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Broadside concerning prisoners tried before the Court of Justiciary


This broadside begins: 'Trial & Sentence of all the prisoners who have appeared before the Court of Justiciary since its opening on Thursday the 18th of April, 1822.' The court was opened by Lords Pitmilly and Succoth, 'After a suitable prayer by the Rev. Dr Taylor of St Enoch's'.

This broadside was published by William Carse of Glasgow and offers an interesting insight into a fairly typical day in the Court of Justiciary in 1822. Over twenty people were tried and sentenced, mostly for fairly minor offences including housebreaking, theft and assault. The penalties for such crimes were often severe and could, at times, extend to execution. With the sheer numbers passing through the courts, it appears that many criminals were not deterred by the prospect of the death penalty.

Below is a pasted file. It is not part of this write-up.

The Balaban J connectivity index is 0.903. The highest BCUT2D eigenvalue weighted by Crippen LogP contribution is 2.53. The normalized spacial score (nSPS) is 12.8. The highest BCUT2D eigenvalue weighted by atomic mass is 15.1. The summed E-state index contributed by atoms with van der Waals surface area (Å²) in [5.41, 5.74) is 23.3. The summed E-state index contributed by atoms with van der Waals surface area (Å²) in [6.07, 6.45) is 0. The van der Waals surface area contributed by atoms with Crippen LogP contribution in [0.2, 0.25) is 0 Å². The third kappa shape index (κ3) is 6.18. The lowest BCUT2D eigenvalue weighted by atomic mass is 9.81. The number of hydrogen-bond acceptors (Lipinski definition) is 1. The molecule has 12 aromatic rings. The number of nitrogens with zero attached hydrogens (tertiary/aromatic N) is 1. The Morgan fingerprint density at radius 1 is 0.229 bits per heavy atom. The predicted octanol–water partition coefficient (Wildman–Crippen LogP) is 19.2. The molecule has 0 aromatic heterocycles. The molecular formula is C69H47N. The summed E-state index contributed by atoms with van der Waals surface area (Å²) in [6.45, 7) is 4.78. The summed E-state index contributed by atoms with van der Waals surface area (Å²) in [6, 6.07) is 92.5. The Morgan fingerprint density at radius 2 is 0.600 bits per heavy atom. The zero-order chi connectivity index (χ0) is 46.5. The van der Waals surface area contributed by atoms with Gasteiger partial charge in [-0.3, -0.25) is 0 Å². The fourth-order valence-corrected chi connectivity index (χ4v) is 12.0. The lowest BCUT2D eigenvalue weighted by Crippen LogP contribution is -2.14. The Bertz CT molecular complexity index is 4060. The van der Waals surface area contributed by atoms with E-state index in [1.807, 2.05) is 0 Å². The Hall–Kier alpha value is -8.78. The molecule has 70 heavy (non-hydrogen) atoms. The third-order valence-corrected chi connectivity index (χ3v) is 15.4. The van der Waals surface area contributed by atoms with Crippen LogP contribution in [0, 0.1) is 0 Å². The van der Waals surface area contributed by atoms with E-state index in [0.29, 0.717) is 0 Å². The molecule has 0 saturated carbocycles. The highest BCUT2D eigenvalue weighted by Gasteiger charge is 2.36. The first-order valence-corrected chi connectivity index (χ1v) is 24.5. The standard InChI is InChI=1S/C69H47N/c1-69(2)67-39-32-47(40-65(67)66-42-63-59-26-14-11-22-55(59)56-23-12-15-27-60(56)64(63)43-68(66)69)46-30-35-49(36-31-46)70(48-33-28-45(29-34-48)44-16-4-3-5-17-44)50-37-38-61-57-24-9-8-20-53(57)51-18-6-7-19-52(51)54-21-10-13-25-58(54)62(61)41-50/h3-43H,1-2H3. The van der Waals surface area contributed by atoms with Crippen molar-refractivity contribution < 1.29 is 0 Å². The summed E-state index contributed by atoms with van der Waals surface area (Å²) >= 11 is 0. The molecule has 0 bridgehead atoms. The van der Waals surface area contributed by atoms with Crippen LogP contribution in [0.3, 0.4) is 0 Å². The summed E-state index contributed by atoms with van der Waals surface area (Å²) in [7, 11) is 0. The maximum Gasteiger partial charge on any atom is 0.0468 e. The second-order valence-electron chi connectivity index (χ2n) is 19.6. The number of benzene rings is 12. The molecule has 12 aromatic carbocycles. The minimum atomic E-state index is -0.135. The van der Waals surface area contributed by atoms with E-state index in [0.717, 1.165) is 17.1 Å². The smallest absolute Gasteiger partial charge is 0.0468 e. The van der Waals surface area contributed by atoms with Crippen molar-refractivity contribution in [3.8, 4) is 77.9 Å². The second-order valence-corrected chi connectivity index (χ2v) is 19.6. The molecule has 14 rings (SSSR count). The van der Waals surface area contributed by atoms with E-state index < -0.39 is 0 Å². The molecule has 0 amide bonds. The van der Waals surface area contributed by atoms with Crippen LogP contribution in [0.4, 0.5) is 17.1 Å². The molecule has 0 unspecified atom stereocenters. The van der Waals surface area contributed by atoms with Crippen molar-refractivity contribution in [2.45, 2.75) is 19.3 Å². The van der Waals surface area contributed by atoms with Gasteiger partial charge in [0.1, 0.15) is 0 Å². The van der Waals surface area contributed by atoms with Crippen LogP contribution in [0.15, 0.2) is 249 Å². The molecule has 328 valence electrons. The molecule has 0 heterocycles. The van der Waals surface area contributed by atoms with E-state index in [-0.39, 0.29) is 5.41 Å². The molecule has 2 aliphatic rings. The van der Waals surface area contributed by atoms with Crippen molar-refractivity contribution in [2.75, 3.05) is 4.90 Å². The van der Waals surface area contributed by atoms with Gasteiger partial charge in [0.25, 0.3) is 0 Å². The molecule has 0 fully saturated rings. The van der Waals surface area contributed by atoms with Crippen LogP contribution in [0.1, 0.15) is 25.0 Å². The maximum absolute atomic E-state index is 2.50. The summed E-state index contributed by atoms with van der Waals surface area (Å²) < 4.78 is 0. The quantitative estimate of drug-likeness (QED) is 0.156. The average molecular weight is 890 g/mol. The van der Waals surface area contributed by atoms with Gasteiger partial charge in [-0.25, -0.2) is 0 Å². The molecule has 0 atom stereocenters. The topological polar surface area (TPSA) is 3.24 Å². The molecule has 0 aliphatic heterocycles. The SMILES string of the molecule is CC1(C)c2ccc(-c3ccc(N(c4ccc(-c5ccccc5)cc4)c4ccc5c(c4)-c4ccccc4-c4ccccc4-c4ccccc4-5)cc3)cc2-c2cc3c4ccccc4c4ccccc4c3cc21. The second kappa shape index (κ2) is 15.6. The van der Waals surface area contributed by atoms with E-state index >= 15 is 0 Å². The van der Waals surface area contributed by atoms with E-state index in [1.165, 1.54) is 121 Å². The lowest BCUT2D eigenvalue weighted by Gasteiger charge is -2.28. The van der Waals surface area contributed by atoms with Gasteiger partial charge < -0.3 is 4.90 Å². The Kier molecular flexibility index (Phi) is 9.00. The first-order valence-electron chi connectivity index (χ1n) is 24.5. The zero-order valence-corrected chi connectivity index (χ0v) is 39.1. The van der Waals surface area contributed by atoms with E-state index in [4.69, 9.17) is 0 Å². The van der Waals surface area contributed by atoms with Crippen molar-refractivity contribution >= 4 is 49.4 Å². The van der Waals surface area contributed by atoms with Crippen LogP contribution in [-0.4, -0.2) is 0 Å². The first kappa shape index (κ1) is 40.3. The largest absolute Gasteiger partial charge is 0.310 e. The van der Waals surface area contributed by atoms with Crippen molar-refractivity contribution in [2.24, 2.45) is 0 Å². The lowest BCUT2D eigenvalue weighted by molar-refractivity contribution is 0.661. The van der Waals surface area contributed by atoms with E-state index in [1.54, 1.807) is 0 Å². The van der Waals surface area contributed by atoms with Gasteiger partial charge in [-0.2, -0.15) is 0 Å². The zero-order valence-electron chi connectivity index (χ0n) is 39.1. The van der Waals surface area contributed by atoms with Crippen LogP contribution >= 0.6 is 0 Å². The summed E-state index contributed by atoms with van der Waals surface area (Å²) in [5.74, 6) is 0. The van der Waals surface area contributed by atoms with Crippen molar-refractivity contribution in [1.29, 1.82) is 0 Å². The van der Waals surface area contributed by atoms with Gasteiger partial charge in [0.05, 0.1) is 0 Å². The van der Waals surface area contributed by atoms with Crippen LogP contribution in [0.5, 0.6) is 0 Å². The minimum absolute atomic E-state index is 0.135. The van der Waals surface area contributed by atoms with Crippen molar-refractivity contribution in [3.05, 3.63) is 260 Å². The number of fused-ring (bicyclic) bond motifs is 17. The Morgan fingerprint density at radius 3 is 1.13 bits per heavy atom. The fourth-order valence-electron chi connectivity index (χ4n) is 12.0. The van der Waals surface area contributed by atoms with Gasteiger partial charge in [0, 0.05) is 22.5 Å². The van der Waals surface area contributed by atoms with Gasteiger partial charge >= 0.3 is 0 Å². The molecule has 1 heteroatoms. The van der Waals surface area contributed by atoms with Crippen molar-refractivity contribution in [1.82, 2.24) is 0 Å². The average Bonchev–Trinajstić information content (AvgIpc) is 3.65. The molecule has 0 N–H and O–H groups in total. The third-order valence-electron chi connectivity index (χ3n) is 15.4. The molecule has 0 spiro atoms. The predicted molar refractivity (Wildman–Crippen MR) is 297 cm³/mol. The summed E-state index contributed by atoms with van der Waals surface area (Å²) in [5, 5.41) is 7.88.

Broadsides are single sheets of paper, printed on one side, to be read unfolded. They carried public information such as proclamations as well as ballads and news of the day. Cheaply available, they were sold on the streets by pedlars and chapmen. Broadsides offer a valuable insight into many aspects of the society they were published in, and the National Library of Scotland holds over 250,000 of them.

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Date of publication: 1822   shelfmark: L.C.Fol.73(030)
Broadside concerning prisoners tried before the Court of Justiciary
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